Many Chinese automakers have poured money and technology into the research and development of electric vehicles, and safety is always the first priority. An electric car accident occurred recently on a highway in Ningbo, Zhejiang Province, China, caused by the Chinese self-driving automobile brand “Xpeng.” This story drew a lot of attention on Weibo and other channels. 

According to NetEast, on Aug. 11, a video showed a white Xpeng electric car designated “P7” traveling on the highway, with the automated mode turned on. The driver of the electric car was unaware of the situation ahead and was unable to avert it in time, so he collided with a stopped vehicle in the inner lane due to a malfunction. The collision’s terrific power catapulted the driver behind the faulty car into the air and he landed on the car. The two cars slid for a few yards before coming to a halt. The rear of the car was severely damaged, the front of the Xiaopeng P7 was also bent, and the driver died instantly, prompting Chinese netizens to question the safety of the Xpeng model.

According to Sina, the Xpeng car’s owner stated that on the afternoon of Aug. 10, he drove with the LCC (lane centering control) function on and adjusted the speed to 50 mph in accordance with the speed limit. In addition to being “inattentive,” the driver who caused the accident claimed that the incident occurred because the system did not warn him.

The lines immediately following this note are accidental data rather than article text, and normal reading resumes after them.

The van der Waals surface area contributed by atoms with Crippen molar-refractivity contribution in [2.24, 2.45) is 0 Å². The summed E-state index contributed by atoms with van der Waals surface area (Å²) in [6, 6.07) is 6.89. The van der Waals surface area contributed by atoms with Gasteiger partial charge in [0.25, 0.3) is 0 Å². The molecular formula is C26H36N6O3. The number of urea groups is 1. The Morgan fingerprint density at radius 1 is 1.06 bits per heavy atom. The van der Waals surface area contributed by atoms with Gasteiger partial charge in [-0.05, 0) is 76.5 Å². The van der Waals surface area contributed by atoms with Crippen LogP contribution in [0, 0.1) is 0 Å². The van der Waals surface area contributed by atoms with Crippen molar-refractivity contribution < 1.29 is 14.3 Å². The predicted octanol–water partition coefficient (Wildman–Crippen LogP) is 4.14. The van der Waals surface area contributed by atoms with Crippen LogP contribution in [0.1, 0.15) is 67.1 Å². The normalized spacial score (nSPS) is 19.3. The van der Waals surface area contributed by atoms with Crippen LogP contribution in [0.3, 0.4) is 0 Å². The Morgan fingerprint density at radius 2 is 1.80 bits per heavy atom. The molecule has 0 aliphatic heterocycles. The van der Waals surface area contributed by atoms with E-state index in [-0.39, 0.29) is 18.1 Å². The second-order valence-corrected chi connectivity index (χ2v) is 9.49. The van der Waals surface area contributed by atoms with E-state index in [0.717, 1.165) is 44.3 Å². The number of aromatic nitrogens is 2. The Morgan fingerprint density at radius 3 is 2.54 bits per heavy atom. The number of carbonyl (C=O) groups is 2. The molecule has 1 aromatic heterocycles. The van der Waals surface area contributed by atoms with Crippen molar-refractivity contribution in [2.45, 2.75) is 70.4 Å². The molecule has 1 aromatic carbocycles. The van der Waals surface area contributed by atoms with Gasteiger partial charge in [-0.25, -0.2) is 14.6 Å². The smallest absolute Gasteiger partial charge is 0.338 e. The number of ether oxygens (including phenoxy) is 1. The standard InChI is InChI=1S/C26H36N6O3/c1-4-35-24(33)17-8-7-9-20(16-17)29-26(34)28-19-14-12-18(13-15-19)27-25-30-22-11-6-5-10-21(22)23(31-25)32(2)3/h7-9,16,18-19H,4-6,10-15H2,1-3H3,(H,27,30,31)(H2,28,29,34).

Many Chinese netizens, according to Aboluowang, left doubful comments, such as “The more electronic functions, the more likely it is to have problems,” “Does having an automatic car mean that you can drive without looking?” and “Electric cars have more advanced technology, but the result is like this.”

There are also many who believe that the car stopped in the lane was too risky and contributed to the tragedy.

Prior to this occurrence, Xpeng told Sohu that after checking, they confessed that on Aug. 10, a car owner in Ningbo collided with a person who had stopped to inspect the damaged car, resulting in injuries. Xpeng expressed sorrow and condolences for the death in this tragedy.

According to Xpeng, the firm immediately stepped in to assist now that the traffic department has created a file to handle the incident. Xpeng will fully cooperate with relevant departments in the investigation of the accident, will continue to monitor and update results, and will support customers in dealing with other problems.

This year, China has documented many incidents involving electric cars. A car collision happened outside the entrance to a hospital in Luohe City, Henan Province, on July 4, injuring five people and killing one. The driver of the NIO electric car unexpectedly accelerated and collided with the automobile in front, resulting in a collision.

Earlier, on June 22, at about 5:20 p.m., an NIO test car fell from the third story of the company’s headquarters in Shanghai, killing two testers in the cockpit, one of whom was an NIO employee and the other a partner employee.

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